Hidden Origins of The Bank of England

Hidden Origins of The Bank of England
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AS THE FINANCIAL CRISIS WORSENS IN AMERICA and across the globe, people want to know: “When did it all start”? In fact, the privately owned Federal Reserve Bank in the United States is a spin off of the Bank of England, established in the 1694. And, as the earl of Anglesey presciently observed in 1658: “It is dangerous to the peace of the kingdom when it shall be in the power of half a dozen or half a score of rich, discontented or fac­tious persons to make [an accumulation] of our own coin and bullion beyond the seas and leave us in want of money when it shall not be in the king’s power to prevent it.”

From A.D. 757 to his death in 791, the great King Offa (above) ruled the kingdom of Mercia,[1] one of the seven autonomous kingdoms of the Anglo-Saxon heptarchy.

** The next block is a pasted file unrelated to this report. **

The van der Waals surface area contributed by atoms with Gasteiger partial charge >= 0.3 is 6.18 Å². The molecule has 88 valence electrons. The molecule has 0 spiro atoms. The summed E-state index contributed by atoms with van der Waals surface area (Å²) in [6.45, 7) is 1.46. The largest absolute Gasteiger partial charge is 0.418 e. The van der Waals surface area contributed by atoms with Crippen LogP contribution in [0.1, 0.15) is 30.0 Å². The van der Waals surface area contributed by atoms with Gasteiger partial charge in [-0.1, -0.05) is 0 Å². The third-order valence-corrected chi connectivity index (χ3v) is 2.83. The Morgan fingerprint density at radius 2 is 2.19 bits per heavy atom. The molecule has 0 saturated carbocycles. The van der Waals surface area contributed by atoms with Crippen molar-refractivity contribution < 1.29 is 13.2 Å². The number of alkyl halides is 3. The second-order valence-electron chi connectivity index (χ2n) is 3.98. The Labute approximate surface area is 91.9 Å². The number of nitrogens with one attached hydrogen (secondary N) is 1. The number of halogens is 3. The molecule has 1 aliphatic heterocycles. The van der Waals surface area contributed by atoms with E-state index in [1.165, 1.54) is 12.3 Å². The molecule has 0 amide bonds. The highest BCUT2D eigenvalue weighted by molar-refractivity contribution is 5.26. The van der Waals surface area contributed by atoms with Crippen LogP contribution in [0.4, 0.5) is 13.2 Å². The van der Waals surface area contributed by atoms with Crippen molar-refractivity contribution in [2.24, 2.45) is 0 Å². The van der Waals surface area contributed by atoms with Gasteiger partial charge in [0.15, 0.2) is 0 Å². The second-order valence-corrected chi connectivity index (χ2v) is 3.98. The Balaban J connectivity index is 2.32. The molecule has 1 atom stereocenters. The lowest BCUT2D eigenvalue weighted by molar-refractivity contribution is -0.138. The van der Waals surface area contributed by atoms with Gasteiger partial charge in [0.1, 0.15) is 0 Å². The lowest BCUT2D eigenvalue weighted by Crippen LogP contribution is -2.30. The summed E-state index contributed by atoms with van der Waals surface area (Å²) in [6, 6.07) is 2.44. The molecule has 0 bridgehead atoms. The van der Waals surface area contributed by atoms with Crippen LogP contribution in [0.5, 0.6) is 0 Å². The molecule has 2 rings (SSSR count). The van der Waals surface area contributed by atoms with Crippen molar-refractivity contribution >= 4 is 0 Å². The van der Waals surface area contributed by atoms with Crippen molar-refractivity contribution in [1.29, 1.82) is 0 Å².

Offa was a wise and able administrator and a kind­hearted leader, though he could be hard on his enemies. He established the first monetary system in England (as distinguished from Romano-Keltic Britain). On account of the scarcity of gold, he used silver for coinage and as a store of wealth. The standard unit of exchange was a pound of silver, divided into 240 pennies. The pennies were stamped with a star (Old English stearra), from which the word “sterling” is derived. In 787 Offa intro­duced a statute prohibiting usury: charging of interest on money lent.